Lammas/Lughnasadh Rites & Rituals

Grain Field
Lammas is the time of the early grain harvest.

Jade Brookbank / Image Source / Getty Images

Looking for rites and rituals for your Lammas or Lughnasadh celebration? Here's where you'll find ways to celebrate the harvest, honor the gods of the fields, and pay tribute to the Celtic god Lugh. 

Lammas Altar
Decorate your Lammas altar with goodies from your garden and symbols of the season. Patti Wigington

August 1 is known as Lammas, or Lughnasadh (it's February 1, if you're in the Southern Hemisphere). This is a day to celebrate the beginnings of the harvest, when the grain and corn is gathered. It's also a time, in some traditions, of honoring Lugh, the Celtic craftsman god. Here are some ideas for dressing up your altar for your Lammas (Lughnasadh) celebration! Setting Up Your Lammas Altar More »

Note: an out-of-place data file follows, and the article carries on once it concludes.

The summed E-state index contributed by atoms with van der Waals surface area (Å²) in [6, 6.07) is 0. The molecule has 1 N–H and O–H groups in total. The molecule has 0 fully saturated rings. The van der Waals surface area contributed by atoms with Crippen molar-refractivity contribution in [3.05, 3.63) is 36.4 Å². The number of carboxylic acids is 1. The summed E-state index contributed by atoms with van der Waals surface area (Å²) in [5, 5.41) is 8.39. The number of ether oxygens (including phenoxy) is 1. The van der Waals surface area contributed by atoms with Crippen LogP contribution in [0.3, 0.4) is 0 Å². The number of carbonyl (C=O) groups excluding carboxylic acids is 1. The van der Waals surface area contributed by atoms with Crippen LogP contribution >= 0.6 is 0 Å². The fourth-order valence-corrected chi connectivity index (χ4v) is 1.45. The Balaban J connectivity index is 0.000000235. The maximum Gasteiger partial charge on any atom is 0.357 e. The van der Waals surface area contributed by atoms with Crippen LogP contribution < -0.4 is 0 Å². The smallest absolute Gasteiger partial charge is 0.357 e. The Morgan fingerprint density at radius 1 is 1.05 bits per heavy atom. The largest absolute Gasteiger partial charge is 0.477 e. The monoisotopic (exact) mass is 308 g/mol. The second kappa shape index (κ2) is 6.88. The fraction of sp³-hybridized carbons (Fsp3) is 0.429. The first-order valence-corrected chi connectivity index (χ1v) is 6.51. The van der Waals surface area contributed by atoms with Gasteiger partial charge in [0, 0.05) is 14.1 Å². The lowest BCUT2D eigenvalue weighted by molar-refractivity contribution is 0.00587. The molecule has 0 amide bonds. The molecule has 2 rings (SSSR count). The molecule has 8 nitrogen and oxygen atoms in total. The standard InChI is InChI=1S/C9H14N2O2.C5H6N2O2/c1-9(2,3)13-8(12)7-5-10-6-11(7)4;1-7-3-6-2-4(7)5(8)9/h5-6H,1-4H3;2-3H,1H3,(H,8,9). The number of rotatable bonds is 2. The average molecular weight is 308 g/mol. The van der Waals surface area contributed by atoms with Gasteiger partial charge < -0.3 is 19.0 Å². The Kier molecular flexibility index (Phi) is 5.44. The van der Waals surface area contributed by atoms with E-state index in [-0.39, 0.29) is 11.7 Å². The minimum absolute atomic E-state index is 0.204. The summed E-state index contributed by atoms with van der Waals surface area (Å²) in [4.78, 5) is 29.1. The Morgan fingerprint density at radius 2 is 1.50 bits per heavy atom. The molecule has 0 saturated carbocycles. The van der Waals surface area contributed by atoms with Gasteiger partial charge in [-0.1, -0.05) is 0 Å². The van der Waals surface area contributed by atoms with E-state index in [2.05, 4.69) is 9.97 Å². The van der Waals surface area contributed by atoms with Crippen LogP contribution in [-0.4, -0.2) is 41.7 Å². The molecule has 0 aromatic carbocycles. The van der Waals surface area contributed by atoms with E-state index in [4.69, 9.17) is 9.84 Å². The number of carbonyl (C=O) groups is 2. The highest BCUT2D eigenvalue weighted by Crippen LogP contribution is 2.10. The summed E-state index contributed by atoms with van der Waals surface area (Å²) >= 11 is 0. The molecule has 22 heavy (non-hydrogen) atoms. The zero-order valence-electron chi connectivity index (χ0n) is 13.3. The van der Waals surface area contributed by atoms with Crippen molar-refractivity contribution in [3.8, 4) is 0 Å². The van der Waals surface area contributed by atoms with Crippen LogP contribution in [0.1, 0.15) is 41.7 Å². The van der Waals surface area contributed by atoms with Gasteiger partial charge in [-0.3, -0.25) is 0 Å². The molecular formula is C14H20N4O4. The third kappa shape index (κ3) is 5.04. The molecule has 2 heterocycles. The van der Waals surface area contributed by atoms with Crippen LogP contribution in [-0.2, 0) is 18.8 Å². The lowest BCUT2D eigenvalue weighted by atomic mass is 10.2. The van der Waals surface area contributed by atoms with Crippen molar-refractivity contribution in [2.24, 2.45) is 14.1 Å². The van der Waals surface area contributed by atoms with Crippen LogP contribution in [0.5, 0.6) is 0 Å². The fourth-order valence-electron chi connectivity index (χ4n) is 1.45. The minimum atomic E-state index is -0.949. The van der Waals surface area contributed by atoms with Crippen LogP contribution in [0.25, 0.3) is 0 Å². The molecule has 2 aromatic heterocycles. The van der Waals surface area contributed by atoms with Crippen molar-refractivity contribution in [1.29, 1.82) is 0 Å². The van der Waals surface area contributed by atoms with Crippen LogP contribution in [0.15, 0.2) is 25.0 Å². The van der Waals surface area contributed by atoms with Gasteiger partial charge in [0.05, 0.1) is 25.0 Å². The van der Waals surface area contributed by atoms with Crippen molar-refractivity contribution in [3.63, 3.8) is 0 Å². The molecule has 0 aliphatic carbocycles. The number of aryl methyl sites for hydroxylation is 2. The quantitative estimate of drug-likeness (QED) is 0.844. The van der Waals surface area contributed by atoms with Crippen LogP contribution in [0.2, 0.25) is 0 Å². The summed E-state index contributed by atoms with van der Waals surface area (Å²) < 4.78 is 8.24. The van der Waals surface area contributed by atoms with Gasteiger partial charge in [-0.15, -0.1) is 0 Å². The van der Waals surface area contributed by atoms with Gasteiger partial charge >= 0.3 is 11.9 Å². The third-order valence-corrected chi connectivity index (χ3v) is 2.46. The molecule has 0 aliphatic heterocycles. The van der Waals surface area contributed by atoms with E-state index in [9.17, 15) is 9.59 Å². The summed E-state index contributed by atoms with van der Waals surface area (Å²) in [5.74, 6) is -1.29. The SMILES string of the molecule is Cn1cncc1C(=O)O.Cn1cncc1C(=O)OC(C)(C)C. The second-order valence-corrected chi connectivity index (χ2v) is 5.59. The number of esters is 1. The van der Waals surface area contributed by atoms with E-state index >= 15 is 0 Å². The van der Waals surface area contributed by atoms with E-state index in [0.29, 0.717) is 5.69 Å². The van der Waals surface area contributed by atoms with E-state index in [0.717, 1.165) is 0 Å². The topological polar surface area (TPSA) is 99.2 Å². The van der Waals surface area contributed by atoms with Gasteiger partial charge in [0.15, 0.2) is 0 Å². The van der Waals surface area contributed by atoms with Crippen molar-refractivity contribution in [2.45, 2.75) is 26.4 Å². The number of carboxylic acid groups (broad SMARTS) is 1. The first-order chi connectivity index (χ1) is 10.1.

Grain Harvest
Celebrate the harvesting of the grain at Lammas.

Cultura / Henry Arden / Riser / Getty Images

Lammas is the first of three harvest Sabbats, and celebrates the crops of late summer and early autumn. If you wish to honor the Harvest Mother aspect of the Goddess and celebrate the cycle of life and rebirth, hold this Lammas rite either with a group or as a solitary practitioner. Hold a Lammas Harvest Ritual More »

Lammas Bread Sacrifice Ritual

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Bread has been used as sacrifice in rituals in many cultures. Image by A Carmichael/Stone/Getty Images

Lammas is a time of celebrating the beginning of the harvest, a theme seen often in the sacrifice of the grain god. Make a sacrifice of your own this Lammas, with this bread ritual that marks the beginning of the harvest.